Beyond pretty pictures: real data, real information, real impact from drones

The third annual Unmanned Aircraft Systems (UAS) for Remote Sensing conference was on last month, and we were at the heart of the action discussing the latest technology and how best to continue providing world-leading remote sensing infrastructure and collaborative networks to support the use of UAS in characterising and monitoring environmental change.

TERN has been providing environmental data service infrastructure and collaborative networks to support UAS-based environmental research and management since our inception in 2009.

With increasing attention focussed on the role that UAS (or UAVs) can play in conducting and supporting environmental research, last month’s Unmanned Aircraft Systems for Remote Sensing (UAS4RS) conference was the perfect opportunity for TERN researchers and the UAS community in Australia to exchange ideas and better understand the role of these technologies for use in ecosystem science and natural resources management.

UAS4RS—an annual event that has grown out of the collaborative networks that TERN AusCover provides—draws people together from across research, private industry, defence, and government, and showcases cutting edge UAS technology, research and management applications of UAS. As a result, UAS4RS provides a unique forum to collaboratively progress the field.

This year’s conference included much discussion of the research infrastructure needed to support UAS research in environmental systems, as well as the ways UAS systems can become reliable and trusted sources of high-quality, quantitative data for environmental monitoring and management.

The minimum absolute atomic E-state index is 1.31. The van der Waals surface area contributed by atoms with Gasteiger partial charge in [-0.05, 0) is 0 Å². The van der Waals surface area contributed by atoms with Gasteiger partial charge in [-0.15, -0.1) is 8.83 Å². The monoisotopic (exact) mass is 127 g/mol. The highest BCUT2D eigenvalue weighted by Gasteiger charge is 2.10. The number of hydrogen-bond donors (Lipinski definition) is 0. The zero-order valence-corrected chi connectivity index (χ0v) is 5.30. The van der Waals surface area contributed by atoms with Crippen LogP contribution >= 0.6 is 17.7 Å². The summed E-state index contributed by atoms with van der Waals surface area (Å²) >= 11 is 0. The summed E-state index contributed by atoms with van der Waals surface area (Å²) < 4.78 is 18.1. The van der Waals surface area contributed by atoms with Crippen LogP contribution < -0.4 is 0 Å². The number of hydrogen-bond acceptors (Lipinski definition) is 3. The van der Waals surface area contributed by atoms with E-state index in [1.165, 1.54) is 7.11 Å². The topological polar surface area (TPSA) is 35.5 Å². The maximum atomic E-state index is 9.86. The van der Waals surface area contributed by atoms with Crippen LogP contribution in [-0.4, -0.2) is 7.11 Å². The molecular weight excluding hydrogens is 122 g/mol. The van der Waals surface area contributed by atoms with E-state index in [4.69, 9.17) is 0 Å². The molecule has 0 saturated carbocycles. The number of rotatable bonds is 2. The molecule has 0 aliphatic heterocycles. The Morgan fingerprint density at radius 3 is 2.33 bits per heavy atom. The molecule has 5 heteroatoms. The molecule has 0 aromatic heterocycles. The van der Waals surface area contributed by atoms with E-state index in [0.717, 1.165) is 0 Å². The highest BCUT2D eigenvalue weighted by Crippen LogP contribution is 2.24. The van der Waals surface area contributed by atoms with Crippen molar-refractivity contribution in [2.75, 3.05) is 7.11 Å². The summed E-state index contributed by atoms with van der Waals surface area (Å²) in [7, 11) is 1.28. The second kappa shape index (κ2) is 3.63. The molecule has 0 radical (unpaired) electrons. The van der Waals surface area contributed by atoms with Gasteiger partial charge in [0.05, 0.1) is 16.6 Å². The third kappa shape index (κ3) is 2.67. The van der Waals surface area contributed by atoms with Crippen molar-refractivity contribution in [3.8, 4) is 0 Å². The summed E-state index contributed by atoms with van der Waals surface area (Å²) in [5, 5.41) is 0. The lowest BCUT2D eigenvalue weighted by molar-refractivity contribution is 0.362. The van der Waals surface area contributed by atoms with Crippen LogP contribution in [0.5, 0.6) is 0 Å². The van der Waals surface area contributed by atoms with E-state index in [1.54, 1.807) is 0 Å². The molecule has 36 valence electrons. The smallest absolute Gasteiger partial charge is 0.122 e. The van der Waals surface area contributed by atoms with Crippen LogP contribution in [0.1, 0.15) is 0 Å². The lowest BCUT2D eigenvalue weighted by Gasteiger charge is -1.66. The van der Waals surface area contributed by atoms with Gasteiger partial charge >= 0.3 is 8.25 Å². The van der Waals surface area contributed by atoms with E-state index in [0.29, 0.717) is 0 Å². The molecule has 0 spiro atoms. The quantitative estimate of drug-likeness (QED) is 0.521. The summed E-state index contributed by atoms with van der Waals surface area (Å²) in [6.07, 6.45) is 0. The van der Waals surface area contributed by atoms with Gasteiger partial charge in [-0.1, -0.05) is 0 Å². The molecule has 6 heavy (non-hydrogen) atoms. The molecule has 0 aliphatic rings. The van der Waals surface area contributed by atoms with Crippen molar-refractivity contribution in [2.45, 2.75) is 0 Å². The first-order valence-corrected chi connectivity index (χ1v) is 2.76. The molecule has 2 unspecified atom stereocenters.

Such discussions are vital to future TERN planning, and the ongoing provision of remote sensing infrastructure in Australia to meet user needs and facilitate impactful science and management outcomes.

Our successes in delivering game-changing UAS (or UAV) research infrastructure in a short space of time is receiving increased national and international attention focussed on TERN AusCover’s collaborative networks, remote sensing data and well regarded expertise.

However, we are always looking to improve. We plan to use the ideas and outcomes from UAS4RS to further tailor TERN infrastructure and services to ensure that they continue meeting the evolving needs of Australia’s remote sensing community.

To this end, the conference also provided a collaborative platform to progress a TERN-lead series of workshops in 2017-18, that will explore these infrastructure requirements in more detail and develop custom sensor systems and pilot operating protocols for using UAS in Australian environmental monitoring.

We look forward to hosting these future workshops, and will report on their outcomes in upcoming editions of the TERN eNewsletter.

  • A full conference program and list of speakers can be found on the UAS4RS website
  • A small but spirited TERN delegation was at UAS4RS, including TERN’s Science Partnerships Manager Dr Bek Christensen and the Deputy Director of TERN AusCover, Professor Stuart Phinn of The University of Queensland. Bek and Stuart’s keynote presentation titled Research Infrastructure for Essential Environmental Information – what role for UAS?’ can be viewed here.
  • For more information on TERN’s remote sensing infrastructure and collaborative networks take a look at the TERN AusCover website or contact TERN.

Published in TERN newsletter June 2017

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